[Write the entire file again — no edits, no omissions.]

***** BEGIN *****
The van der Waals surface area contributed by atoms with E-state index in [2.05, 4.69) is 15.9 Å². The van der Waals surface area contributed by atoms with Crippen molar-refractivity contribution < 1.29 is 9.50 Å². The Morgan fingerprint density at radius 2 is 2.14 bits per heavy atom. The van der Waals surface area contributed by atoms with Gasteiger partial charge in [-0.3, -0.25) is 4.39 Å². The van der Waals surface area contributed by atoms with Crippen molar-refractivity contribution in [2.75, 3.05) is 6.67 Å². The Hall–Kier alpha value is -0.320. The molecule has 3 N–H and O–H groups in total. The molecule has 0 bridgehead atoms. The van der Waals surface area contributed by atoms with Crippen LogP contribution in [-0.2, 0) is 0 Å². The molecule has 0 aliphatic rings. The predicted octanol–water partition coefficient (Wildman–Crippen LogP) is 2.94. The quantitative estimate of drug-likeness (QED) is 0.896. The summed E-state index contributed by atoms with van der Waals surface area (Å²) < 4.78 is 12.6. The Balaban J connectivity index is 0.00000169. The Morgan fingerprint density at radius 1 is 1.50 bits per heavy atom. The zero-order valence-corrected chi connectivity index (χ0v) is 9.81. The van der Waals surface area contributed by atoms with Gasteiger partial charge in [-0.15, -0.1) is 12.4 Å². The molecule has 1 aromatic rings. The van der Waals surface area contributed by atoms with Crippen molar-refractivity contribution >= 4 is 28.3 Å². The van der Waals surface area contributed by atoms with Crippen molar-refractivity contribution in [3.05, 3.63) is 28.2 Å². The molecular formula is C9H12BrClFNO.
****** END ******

The van der Waals surface area contributed by atoms with E-state index in [2.05, 4.69) is 15.9 Å². The van der Waals surface area contributed by atoms with Crippen molar-refractivity contribution < 1.29 is 9.50 Å². The Morgan fingerprint density at radius 2 is 2.14 bits per heavy atom. The van der Waals surface area contributed by atoms with Gasteiger partial charge in [-0.3, -0.25) is 4.39 Å². The van der Waals surface area contributed by atoms with Crippen molar-refractivity contribution in [2.75, 3.05) is 6.67 Å². The Hall–Kier alpha value is -0.320. The molecule has 3 N–H and O–H groups in total. The molecule has 0 bridgehead atoms. The van der Waals surface area contributed by atoms with Crippen LogP contribution in [-0.2, 0) is 0 Å². The molecule has 0 aliphatic rings. The predicted octanol–water partition coefficient (Wildman–Crippen LogP) is 2.94. The quantitative estimate of drug-likeness (QED) is 0.896. The summed E-state index contributed by atoms with van der Waals surface area (Å²) < 4.78 is 12.6. The Balaban J connectivity index is 0.00000169. The Morgan fingerprint density at radius 1 is 1.50 bits per heavy atom. The zero-order valence-corrected chi connectivity index (χ0v) is 9.81. The van der Waals surface area contributed by atoms with Gasteiger partial charge in [-0.15, -0.1) is 12.4 Å². The molecule has 1 aromatic rings. The van der Waals surface area contributed by atoms with Crippen molar-refractivity contribution >= 4 is 28.3 Å². The van der Waals surface area contributed by atoms with Crippen molar-refractivity contribution in [3.05, 3.63) is 28.2 Å². The molecular formula is C9H12BrClFNO.